What’s the Best Cooking Wine?

“I cook with wine, sometimes I even add it to the food.” W.C. Fields

Question from Marla: What kind of wine makes good cooking wine?

Reply: Hi, Marla. Thanks for writing!

I think I’ll start with what not to use: “Cooking Wine” that you buy at the grocery store. It’s usually very cheap wine with added salt. 

I don’t know who was first with this advice, but it’s right on: “Never cook with wine you wouldn’t drink.” I’ve never actually tasted cooking wine, but a quick search revealed that anyone of any age can buy cooking wine because it’s considered unpalatable.

Think of the wine as an ingredient, just like any other. If you’ve gone to the trouble of buying lovely fresh herbs, vegetables and meat shouldn’t you also use a good-quality wine? You don’t need to spend big bucks, since the wine will be cooked down and mingled with other flavors, but it should be clean and pleasant and the flavor should enhance your creation.

Using the wine you plan to serve with the dish is a great way to go. It’s a time-honored way of creating a happy pairing. 

Using left over wine is a great idea. The problem there is that wine doesn’t keep well once it’s open, so be sure to taste it before you use it.

When the recipe calls for white wine, I usually reach for an un-oaked Sauvignon Blanc. It’s crisp, lively and brightens the dish. I avoid heavily oaked wine in general because the reduction accentuates it.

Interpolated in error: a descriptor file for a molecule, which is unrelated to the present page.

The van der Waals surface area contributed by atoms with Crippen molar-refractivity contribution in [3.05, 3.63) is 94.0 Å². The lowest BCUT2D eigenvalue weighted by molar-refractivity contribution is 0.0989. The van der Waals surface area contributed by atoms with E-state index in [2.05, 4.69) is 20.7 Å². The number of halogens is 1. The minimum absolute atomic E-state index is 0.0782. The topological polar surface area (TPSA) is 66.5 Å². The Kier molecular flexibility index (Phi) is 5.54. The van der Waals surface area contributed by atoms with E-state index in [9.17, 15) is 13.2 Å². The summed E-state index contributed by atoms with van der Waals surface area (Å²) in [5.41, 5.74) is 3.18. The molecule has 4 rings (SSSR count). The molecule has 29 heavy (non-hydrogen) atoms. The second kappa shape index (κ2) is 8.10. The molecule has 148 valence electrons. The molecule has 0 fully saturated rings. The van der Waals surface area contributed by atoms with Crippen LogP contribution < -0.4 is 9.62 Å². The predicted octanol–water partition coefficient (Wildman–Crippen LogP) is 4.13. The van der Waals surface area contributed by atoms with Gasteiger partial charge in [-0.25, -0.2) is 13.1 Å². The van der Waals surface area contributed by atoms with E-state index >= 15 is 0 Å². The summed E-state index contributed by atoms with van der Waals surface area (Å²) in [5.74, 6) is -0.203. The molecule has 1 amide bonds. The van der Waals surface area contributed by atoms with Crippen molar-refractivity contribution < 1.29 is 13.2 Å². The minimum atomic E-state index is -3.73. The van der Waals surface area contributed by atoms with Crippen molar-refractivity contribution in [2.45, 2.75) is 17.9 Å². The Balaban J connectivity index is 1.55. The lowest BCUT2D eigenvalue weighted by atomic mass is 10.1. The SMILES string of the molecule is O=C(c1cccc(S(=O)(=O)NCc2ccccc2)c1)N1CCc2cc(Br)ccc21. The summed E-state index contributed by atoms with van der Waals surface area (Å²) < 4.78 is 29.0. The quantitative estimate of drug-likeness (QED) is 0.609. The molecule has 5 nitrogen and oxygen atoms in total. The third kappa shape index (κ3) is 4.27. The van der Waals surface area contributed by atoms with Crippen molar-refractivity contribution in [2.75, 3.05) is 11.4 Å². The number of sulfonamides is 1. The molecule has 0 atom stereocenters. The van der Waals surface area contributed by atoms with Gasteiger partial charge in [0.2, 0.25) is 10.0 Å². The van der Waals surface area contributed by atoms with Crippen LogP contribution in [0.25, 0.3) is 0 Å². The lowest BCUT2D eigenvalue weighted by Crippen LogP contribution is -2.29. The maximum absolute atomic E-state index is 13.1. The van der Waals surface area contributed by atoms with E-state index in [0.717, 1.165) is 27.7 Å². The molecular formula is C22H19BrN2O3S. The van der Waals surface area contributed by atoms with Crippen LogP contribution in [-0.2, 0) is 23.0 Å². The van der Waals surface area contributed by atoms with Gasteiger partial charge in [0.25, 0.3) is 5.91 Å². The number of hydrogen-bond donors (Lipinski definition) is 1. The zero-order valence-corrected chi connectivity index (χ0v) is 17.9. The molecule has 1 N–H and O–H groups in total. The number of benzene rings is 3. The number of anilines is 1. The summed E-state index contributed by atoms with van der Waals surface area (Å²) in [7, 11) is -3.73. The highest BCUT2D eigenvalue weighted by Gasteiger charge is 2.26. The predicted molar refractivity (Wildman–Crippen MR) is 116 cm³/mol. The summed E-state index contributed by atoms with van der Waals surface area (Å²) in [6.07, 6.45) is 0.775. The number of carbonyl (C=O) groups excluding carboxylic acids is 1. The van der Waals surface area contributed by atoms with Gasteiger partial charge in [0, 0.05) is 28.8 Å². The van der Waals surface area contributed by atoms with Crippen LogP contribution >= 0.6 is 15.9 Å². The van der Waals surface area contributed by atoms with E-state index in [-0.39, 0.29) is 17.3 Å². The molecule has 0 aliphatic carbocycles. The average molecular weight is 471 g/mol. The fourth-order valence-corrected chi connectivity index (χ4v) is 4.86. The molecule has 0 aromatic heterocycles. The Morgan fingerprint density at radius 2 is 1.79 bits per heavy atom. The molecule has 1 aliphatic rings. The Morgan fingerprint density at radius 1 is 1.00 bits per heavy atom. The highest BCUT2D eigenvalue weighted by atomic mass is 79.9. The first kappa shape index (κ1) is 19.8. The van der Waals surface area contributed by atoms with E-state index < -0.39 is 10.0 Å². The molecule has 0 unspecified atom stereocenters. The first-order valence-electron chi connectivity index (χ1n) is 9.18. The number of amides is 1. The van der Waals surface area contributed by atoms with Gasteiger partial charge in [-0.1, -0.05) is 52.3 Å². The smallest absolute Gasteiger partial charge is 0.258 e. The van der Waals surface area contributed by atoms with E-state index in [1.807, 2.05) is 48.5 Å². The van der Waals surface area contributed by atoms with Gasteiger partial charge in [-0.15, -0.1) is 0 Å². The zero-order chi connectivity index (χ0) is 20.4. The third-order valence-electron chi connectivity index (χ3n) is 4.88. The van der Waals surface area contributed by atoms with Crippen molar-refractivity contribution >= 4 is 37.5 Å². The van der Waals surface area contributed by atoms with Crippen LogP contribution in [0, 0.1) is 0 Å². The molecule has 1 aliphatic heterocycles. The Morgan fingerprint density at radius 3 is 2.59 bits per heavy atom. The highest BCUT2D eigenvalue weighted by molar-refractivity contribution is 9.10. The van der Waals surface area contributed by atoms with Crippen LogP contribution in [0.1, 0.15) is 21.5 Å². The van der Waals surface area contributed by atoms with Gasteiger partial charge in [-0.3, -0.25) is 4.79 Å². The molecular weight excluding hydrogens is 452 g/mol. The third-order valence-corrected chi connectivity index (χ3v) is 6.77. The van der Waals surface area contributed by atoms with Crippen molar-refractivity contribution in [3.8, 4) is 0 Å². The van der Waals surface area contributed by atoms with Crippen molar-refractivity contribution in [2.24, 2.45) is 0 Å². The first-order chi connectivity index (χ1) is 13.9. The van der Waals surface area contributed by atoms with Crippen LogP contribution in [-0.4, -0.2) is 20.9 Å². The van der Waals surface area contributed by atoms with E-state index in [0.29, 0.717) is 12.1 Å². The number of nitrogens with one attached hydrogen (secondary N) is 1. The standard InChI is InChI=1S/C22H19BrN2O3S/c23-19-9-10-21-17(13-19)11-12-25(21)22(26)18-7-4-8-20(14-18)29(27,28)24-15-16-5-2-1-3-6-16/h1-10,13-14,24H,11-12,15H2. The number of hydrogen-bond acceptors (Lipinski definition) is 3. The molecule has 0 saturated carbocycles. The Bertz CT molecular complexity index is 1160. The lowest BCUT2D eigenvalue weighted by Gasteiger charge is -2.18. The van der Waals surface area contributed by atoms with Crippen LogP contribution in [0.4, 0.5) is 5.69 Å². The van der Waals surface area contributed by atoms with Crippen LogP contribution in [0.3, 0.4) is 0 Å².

For a red ask yourself if it’s a hearty dish or a lighter one? That will help you decide on whether you want a full-throttle Syrah or Cab or something a bit more subtle like Merlot or Pinot Noir. I like Sangiovese and Barbera because of their solid acidity – they’re very food friendly. If you can find examples that go easy on the oak, all the better.

My husband always splashes a little dry sherry into the tomato soup. It seems to be good, in general, for soups and sauces. Julia Child used to cook with vermouth quite often, which has a nice, clean herbaceous flavor. Fortified wines like these (Port, sherry, vermouth, Madeira, Marsala) are kind of practical because they keep better than table wines once they’re open. You’ll want to check them for sweetness.

  Better and better wines are packaged bag in box, these days, which is another practical choice because it usually lasts for weeks. The trick is finding one you like.

I hope that helps. Happy cooking!

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